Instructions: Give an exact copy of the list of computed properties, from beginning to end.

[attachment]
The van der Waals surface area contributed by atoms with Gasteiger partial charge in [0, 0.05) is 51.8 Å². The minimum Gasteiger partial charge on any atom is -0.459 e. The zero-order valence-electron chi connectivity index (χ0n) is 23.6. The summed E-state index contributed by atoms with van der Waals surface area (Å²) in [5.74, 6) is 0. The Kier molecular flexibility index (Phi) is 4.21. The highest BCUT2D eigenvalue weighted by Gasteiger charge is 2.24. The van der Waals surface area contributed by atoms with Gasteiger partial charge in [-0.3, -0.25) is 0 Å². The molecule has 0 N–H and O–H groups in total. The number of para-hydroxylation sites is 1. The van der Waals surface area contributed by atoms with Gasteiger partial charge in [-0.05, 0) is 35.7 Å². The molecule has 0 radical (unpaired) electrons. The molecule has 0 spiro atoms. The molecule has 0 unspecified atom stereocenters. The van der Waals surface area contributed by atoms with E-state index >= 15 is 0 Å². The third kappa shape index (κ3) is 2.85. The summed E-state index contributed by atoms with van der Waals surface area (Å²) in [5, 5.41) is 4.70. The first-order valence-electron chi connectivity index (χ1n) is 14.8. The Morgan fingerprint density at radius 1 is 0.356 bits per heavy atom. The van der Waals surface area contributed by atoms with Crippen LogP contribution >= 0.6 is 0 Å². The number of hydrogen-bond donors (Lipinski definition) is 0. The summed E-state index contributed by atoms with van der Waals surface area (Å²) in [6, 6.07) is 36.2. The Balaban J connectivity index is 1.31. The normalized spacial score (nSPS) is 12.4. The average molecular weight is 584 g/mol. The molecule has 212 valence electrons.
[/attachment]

The van der Waals surface area contributed by atoms with Gasteiger partial charge in [0, 0.05) is 51.8 Å². The minimum Gasteiger partial charge on any atom is -0.459 e. The zero-order valence-electron chi connectivity index (χ0n) is 23.6. The summed E-state index contributed by atoms with van der Waals surface area (Å²) in [5.74, 6) is 0. The Kier molecular flexibility index (Phi) is 4.21. The highest BCUT2D eigenvalue weighted by Gasteiger charge is 2.24. The van der Waals surface area contributed by atoms with Gasteiger partial charge in [-0.3, -0.25) is 0 Å². The molecule has 0 N–H and O–H groups in total. The number of para-hydroxylation sites is 1. The van der Waals surface area contributed by atoms with Gasteiger partial charge in [-0.05, 0) is 35.7 Å². The molecule has 0 radical (unpaired) electrons. The molecule has 0 spiro atoms. The molecule has 0 unspecified atom stereocenters. The van der Waals surface area contributed by atoms with E-state index >= 15 is 0 Å². The third kappa shape index (κ3) is 2.85. The summed E-state index contributed by atoms with van der Waals surface area (Å²) in [5, 5.41) is 4.70. The first-order valence-electron chi connectivity index (χ1n) is 14.8. The Morgan fingerprint density at radius 1 is 0.356 bits per heavy atom. The van der Waals surface area contributed by atoms with Crippen LogP contribution >= 0.6 is 0 Å². The number of hydrogen-bond donors (Lipinski definition) is 0. The summed E-state index contributed by atoms with van der Waals surface area (Å²) in [6, 6.07) is 36.2. The Balaban J connectivity index is 1.31. The normalized spacial score (nSPS) is 12.4. The average molecular weight is 584 g/mol. The molecule has 212 valence electrons.